• Fastest tap-dance 1,440 taps per minute – 24 taps per second, set on 14 January 1973, a record that has never been bettered.[6][7]
  • Longest wing walk – 3 hours, 23 minutes.[6]
  • Playing the same tune on 43 different instruments in four minutes.
  • On the 2nd November 1985 the Daily Mirror reported that "Twinkle-toed Roy Castle has the world at his feet...the millionth time in 24 hours. This was the moment when he tap-danced his way to a new record and raised £1 million for charity. The comedian, host of TV's Record Breakers, averaged nearly twelve steps a second during the sponsored feat in London. Roy, 53, had already qualified as the world's fastest tap-dancer. Last night, a million taps on, he was the tiredest, too."[8]

He was a host of the show up until a few months before his death in 1994, alongside Norris and Ross McWhirter, Fiona Kennedy and Cheryl Baker. From then on, hosting was taken over by Baker and former athlete Kriss Akabusi. It continued for 29 years until 2001, one of Britain's longest-running shows.

Singing career

Between 1958 and 1969, Castle recorded three LPs. One of these, Songs For A Rainy Day was recorded in 1966 for Columbia and was reissued in the UK on CD by EMI Gold, re-titled Isn't This A Lovely Day. The record features twelve songs with rain as the theme. British jazz players of the day Gordon Beck (piano), Jeff Clyne (bass), Leon Calvert (flugelhorn), Ike Isaacs (guitar), Ray Swinfield (flute) and Al Newman (saxophone) played on the record and it features jazz arrangements by Victor Graham covering a variety of styles such as big band, ("Pennies From Heaven", "Stormy Weather"), ballads ("February Brings The Rain", "Here's That Rainy Day", "Soon It's Gonna Rain") and bossa novas ("Everytime It Rains", "The Gentle Rain").

Personal life

Castle married dancer Fiona Dickson in 1963.[9] They had been introduced to each other by Eric Morecambe.[10] Both Castle and his wife were committed Christians and they regularly attended the Baptist church near their home. They had four children. Their youngest son, Ben Castle (born 1973), is a jazz saxophonist who has played with a wide range of artists, including Jamie Cullum, Carleen Anderson, Beth Rowley, Marillion and Radiohead, and performed on film soundtracks.

Castle was a football fan and supported Liverpool. Less than six months before his death, he attended the Liverpool-Everton derby match at Anfield on 14 March 1994 and stood on the Spion Kop terrace. He had also been in the crowd at Liverpool's FA Cup final victory over Sunderland in May 1992, shortly after he was first found to have cancer. At that time Ronnie Barker paid tribute to him, referring to their portrayal of characters that bore a strong resemblance to Laurel and Hardy in Another Fine Mess.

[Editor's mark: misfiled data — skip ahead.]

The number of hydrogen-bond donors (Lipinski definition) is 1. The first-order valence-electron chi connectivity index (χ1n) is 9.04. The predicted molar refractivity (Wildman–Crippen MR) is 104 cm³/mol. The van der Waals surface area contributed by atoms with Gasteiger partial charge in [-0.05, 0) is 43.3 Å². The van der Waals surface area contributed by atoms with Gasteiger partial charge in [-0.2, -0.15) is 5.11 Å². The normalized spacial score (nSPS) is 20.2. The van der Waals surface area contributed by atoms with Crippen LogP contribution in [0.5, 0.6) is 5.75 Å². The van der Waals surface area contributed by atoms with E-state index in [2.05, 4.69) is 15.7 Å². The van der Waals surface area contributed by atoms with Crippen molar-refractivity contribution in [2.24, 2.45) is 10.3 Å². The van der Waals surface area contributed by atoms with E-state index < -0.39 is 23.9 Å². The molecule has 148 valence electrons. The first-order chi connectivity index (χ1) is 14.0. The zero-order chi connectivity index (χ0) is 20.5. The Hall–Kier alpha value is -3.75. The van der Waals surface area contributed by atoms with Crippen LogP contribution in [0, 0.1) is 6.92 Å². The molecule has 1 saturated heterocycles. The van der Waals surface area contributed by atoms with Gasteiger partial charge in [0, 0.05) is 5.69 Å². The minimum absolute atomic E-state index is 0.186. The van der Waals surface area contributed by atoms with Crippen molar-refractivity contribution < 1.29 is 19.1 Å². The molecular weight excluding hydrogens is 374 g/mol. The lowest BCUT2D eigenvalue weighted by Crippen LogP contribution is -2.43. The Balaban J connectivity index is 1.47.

On 31 December 1992, Castle was awarded the OBE. He was also a recipient of the Carl Alan Award, an honour voted for by members of the professional dance industry.

Illness and death

Castle was diagnosed with lung cancer in March 1992, and was told that his chances of recovery were slim and that it was unlikely that he would live for more than six months. He underwent chemotherapy and radiotherapy and went into remission later that year. A non-smoker, he blamed his illness on passive smoking during his years of playing the trumpet in smoky jazz clubs.[11] On 26 November 1993, Castle announced that his illness had returned, and once again underwent treatment in the hope of overcoming it. Several months later, he carried out the high-profile Tour of Hope to raise funds for the erection of the building that would become the Roy Castle Lung Cancer Foundation, which is the only British charity dedicated solely to defeating lung cancer. By this stage, however, his condition was deteriorating and recovery was looking highly unlikely.